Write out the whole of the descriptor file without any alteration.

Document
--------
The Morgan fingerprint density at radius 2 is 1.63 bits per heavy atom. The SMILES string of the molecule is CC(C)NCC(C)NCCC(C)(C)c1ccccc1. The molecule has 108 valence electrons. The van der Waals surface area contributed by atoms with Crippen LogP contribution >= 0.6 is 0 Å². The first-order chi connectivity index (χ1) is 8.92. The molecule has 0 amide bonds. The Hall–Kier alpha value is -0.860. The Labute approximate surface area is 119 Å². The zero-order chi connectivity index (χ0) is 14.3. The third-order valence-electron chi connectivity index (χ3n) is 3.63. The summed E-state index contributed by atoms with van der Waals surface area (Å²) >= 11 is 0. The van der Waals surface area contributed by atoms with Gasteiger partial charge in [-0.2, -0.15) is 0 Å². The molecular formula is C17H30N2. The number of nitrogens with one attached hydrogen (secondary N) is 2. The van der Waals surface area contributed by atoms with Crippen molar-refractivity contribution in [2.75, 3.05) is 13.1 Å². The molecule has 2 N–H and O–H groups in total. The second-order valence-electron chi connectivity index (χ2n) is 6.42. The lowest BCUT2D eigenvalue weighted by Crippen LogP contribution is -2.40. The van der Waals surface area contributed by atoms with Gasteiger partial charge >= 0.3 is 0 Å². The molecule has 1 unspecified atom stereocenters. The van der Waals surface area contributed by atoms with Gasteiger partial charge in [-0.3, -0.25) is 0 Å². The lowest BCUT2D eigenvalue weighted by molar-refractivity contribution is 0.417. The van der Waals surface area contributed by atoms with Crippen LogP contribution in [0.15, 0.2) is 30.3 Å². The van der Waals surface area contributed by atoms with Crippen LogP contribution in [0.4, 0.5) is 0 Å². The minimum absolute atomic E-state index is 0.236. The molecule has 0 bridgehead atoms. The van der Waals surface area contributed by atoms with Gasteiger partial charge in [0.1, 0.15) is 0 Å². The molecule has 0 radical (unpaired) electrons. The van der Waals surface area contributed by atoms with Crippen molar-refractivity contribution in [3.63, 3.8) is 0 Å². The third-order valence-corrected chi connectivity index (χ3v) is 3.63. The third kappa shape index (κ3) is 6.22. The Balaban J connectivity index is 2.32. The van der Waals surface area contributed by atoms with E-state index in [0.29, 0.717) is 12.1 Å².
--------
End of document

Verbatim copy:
The Morgan fingerprint density at radius 2 is 1.63 bits per heavy atom. The SMILES string of the molecule is CC(C)NCC(C)NCCC(C)(C)c1ccccc1. The molecule has 108 valence electrons. The van der Waals surface area contributed by atoms with Crippen LogP contribution >= 0.6 is 0 Å². The first-order chi connectivity index (χ1) is 8.92. The molecule has 0 amide bonds. The Hall–Kier alpha value is -0.860. The Labute approximate surface area is 119 Å². The zero-order chi connectivity index (χ0) is 14.3. The third-order valence-electron chi connectivity index (χ3n) is 3.63. The summed E-state index contributed by atoms with van der Waals surface area (Å²) >= 11 is 0. The van der Waals surface area contributed by atoms with Gasteiger partial charge in [-0.2, -0.15) is 0 Å². The molecular formula is C17H30N2. The number of nitrogens with one attached hydrogen (secondary N) is 2. The van der Waals surface area contributed by atoms with Crippen molar-refractivity contribution in [2.75, 3.05) is 13.1 Å². The molecule has 2 N–H and O–H groups in total. The second-order valence-electron chi connectivity index (χ2n) is 6.42. The lowest BCUT2D eigenvalue weighted by Crippen LogP contribution is -2.40. The van der Waals surface area contributed by atoms with Gasteiger partial charge >= 0.3 is 0 Å². The molecule has 1 unspecified atom stereocenters. The van der Waals surface area contributed by atoms with Gasteiger partial charge in [-0.3, -0.25) is 0 Å². The lowest BCUT2D eigenvalue weighted by molar-refractivity contribution is 0.417. The van der Waals surface area contributed by atoms with Crippen LogP contribution in [0.15, 0.2) is 30.3 Å². The van der Waals surface area contributed by atoms with Crippen LogP contribution in [0.4, 0.5) is 0 Å². The minimum absolute atomic E-state index is 0.236. The molecule has 0 bridgehead atoms. The van der Waals surface area contributed by atoms with Gasteiger partial charge in [0.1, 0.15) is 0 Å². The molecule has 0 radical (unpaired) electrons. The van der Waals surface area contributed by atoms with Crippen molar-refractivity contribution in [3.63, 3.8) is 0 Å². The third-order valence-corrected chi connectivity index (χ3v) is 3.63. The third kappa shape index (κ3) is 6.22. The Balaban J connectivity index is 2.32. The van der Waals surface area contributed by atoms with E-state index in [0.29, 0.717) is 12.1 Å².